If John Dewey, the great 20th century philosopher of education, were alive today, his curiosity would be piqued upon hearing about experiential education. Much of Dewey’s life work centered on this very theme through books such as “Experience and Nature”, “Art and Experience” and “Experience and Education.”
Dewey once said: “education is of, by, and for experience.” Experience initiates learning. Experience fuels learning. And lastly, learning transforms experiences.
Experience is foundational to ensuring that ideas, thoughts, and theories stick. Experience has the power to either validate or discard the course material that is being taught. The concern is when students do not have the experience necessary to test the validity of the concepts taught.
Dewey believed that all too often the classroom assumes that students have had an experience which can ground their conceptual learning, when far too often this is not the case.
Dewey then suggests that what can breathe life into learning is not thinking deeper or reading more. What is insisted upon is as a richer personal experience imbued with the capacity to breathe life into the subject matter.
These comments from Dewey are contrary to practices of experiential education within most universities, including Redeemer. Experiential education often values experience as the final goal of education, not the starting place. Often experiential education emerges at the conclusion of the learning process, usually at the end of a course, or worse yet, at the end of undergraduate studies.
In my fourth year at Redeemer, I enrolled in a course centred on social justice. There was an experiential learning component to the course whereby every student was to take part in Deedz and write a journal. Meanwhile, back in class, we explored the thoughts of great minds on the topic of social justice. We met twice a week for 15 weeks, building on the ideas of great thinkers who have gone before us.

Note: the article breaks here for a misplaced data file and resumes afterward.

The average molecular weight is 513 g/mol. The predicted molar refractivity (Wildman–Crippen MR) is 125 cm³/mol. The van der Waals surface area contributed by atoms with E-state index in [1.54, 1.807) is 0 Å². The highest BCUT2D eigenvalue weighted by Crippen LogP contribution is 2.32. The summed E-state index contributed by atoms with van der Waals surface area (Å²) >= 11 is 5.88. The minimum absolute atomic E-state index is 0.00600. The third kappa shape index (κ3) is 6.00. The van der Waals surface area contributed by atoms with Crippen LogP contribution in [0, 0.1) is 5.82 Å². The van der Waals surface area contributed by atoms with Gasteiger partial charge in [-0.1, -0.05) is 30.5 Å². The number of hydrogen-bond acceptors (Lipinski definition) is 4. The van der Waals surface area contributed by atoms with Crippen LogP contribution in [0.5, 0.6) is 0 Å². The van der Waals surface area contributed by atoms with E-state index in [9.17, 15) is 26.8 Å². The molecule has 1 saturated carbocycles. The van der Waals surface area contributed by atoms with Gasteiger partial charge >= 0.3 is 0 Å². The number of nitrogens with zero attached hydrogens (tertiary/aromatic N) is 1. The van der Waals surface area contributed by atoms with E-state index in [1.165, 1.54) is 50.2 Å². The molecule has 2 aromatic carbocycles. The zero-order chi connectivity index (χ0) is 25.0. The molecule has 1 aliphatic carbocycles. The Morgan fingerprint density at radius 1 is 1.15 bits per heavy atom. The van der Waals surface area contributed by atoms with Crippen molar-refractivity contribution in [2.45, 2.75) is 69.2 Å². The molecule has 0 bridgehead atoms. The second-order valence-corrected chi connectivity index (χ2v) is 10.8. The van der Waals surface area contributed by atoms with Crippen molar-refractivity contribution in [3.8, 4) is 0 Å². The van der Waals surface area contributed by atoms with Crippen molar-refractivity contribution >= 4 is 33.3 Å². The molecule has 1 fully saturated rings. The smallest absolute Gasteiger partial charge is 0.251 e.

But for the second last class, we switched gears almost completely. Rather than ideas being the framework for class discussion, it would be Deedz. According to the sheer number of students engaging with Deedz campus-wide, one might think that there would have been a lively discussion on the matter. Sadly, the classroom discussion was both shallow and short.
Why did we finish the course with a conversation about our experiences rather than start with students’ experiences? Is that not the starting place for determining the topics that are worth delving deeper into?
Through bypassing students’ experiences we neglected the role of education to take students’ experiences, transform them, and in turn, transform our societies. Had we started the course with such a discussion, students could have had come to an understanding of the complexity involved in seeking justice and therefore the need to return to the classroom.
So here is my challenge to you as students, faculty, and staff: seek out experiences, earlier rather than later, that can help enliven students’ learning.
To help students along, consider thinking of the city as a microcosm of the world. Whatever it is that students hope to learn about the world can be learned right here in the city. Stories, skills, and ideas the world over are found in this city – in the very places that students live, and move, and have their being.
So I ask you students, “what is it that your heart desires to know?” Who, where, or how within this city can you find a face-to-face encounter with it? Talk about it as you gather for dorm dinners. Seek out opportunities within the community. Reach out to your teachers and ask them to point you in the right direction.
Lastly, dare to insist that your experiences belong in the classroom. They are not finished products. They leave us with questions, opportunities and emotions that are worth discussing in depth. The classroom is a community that should provide the space for such an exploration.